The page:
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In this section, we will recreate an interesting experiment [Berg] involving pendulums. If we create a series of pendulums with different natural frequencies and then start them all at the same position, what we will see is that they will oscillate at different frequencies. But if we remove any energy dissipation from the system, they will eventually all “reunite” at their initial position.

In general, the period between these “reunion” events is the least common multiple of the periods of all the pendulums in the system. We can choose the lengths of the pendulums to achieve a specific period between these “reunions”.

In this section, we will use arrays of components to build our subsystem model just like we did in our Spatially Distributed Heat Transfer example. But before we can create an array of pendulums, we need to first have a model of a single pendulum.

```
within ModelicaByExample.Subsystems.Pendula;
model Pendulum "A single individual pendulum"
import Modelica.Mechanics.MultiBody.Parts;
import Modelica.Mechanics.MultiBody.Joints;
parameter Modelica.SIunits.Position x;
parameter Modelica.SIunits.Mass m "Mass of mass point";
parameter Modelica.SIunits.Angle phi "Initial angle";
parameter Modelica.SIunits.Length L "String length";
parameter Modelica.SIunits.Diameter d=0.01;
Parts.Fixed ground(r={0,0,x}, animation=false)
annotation ...
Parts.PointMass ball(m=m, sphereDiameter=5*d)
annotation ...
Parts.BodyCylinder string(density=0, r={0,L,0}, diameter=d)
annotation ...
Joints.Revolute revolute(phi(fixed=true, start=phi),
cylinderDiameter=d/2, animation=false)
annotation ...
equation
connect(string.frame_a, ball.frame_a) annotation ...
connect(revolute.frame_b, ground.frame_b) annotation ...
connect(revolute.frame_a, string.frame_b) annotation ...
end Pendulum;
```

This particular model is using the `Modelica.Mechanics.MultiBody`

library.
This library not only includes many useful models of parts and joints commonly
found in mechanisms, but it also includes information about how to render those
parts. This allows Modelica tools to transform the simulated results of such a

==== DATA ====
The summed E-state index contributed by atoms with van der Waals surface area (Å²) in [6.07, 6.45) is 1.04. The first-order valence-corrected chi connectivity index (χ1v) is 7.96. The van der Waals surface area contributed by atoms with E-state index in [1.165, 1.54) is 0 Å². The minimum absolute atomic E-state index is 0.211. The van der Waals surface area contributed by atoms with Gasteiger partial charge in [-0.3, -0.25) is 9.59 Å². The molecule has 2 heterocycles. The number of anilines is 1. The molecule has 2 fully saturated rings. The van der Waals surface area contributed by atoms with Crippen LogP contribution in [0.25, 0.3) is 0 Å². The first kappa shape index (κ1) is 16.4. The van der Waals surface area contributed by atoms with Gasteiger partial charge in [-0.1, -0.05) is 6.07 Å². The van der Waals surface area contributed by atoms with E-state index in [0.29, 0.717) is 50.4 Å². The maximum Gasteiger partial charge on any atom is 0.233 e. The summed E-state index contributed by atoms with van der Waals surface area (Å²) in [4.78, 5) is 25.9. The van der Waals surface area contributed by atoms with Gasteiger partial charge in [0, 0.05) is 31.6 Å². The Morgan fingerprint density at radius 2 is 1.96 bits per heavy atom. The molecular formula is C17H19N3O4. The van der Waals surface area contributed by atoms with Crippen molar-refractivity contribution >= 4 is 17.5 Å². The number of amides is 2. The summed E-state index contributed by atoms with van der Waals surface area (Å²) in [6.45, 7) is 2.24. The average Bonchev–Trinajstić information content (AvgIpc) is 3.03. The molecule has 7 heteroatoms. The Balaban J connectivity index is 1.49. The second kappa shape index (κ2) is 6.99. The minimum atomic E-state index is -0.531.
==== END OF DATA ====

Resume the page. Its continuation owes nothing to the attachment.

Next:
model directly into a 3D animation of the system.

The components of the pendulum can be rendered as follows:

Now that we have an individual pendulum model, we can build a system of pendulums. If we want a system of pendulums where the period for a complete cycle of the system is seconds, we compute the length of the pendulum as:

where is Earth’s gravitational constant, is the number of pendulums, is the period of one complete cycle of the system and is the number of oscillations of the longest pendulum over seconds.

In Modelica, we could build such a system as follows:

```
within ModelicaByExample.Subsystems.Pendula;
model System "A system of pendula"
import Modelica.Constants.g_n;
import Modelica.Constants.pi;
parameter Integer n=15 "Number of pendula";
parameter Modelica.SIunits.Position x[n] = linspace(0,(n-1)*0.05,n);
parameter Modelica.SIunits.Time T = 54;
parameter Modelica.SIunits.Time X = 30;
parameter Modelica.SIunits.Length lengths[n] = { g_n*(T/(2*pi*(X+(n-i))))^2 for i in 1:n};
parameter Modelica.SIunits.Angle phi0 = 0.5;
Pendulum pendulum[n](x=x, each m=1, each phi=phi0, L=lengths)
annotation ...
inner Modelica.Mechanics.MultiBody.World world
annotation ...
end System;
```

There are two declarations of interest here. The first is the declaration of
the `world`

component. This is needed to provide a frame of reference for the
system as well as some key environmental parameters like the gravitational
constant to use in the system. In any given model there should only be one
world component in the system. Another very interesting declaration is the
`pendulum`

component:

```
Pendulum pendulum[n](x=x, each m=1, each phi=phi0, L=lengths)
```

Because `pendulum`

is an array of `n`

components, there will be
`n`

values for the `x`

, `m`

, `phi`

and `L`

parameters
associated with these pendulums. For example, if `n=3`

, then the
model will have 3 values for `x`

: `pendulum[1].x`

,
`pendulum[2].x`

and `pendulum[3].x`

. In the declaration of
`pendulum`

, we handle this in different ways for different
parameters. In the case of `m`

, we give each pendulum the same
value with the modification `each m=1`

. However, in the case of
`L`

(and `x`

), we supply an array of values, `L=lengths`

used to
initialize the parameters where the values in the `lengths`

array
are computed using the equation for pendulum lengths we introduced
earlier. We will give a more complete discussion on how to apply
modifications to arrays of components later in this chapter.

If we simulate this system, we get the following solution for the trajectory of each of the pendulums:

As we can see from this plot, although the pendulums oscillate at difference frequencies, their positions coincide at regular intervals. In fact, every 54 seconds they all simultaneously return to their initial positions.

This phenomenon can be more clearly visualized in three dimensions.

In this section, we have seen how arrays of components can be used, declared and modified. In this particular case, this allows us to specify the number of pendulums in our system and then simulate them to observe the peculiar behavior observed when we choose their lengths according to the equation specified earlier.

[Berg] | Richard E. Berg, “Pendulum waves: A demonstration of wave motion using pendula” http://dx.doi.org/10.1119/1.16608 |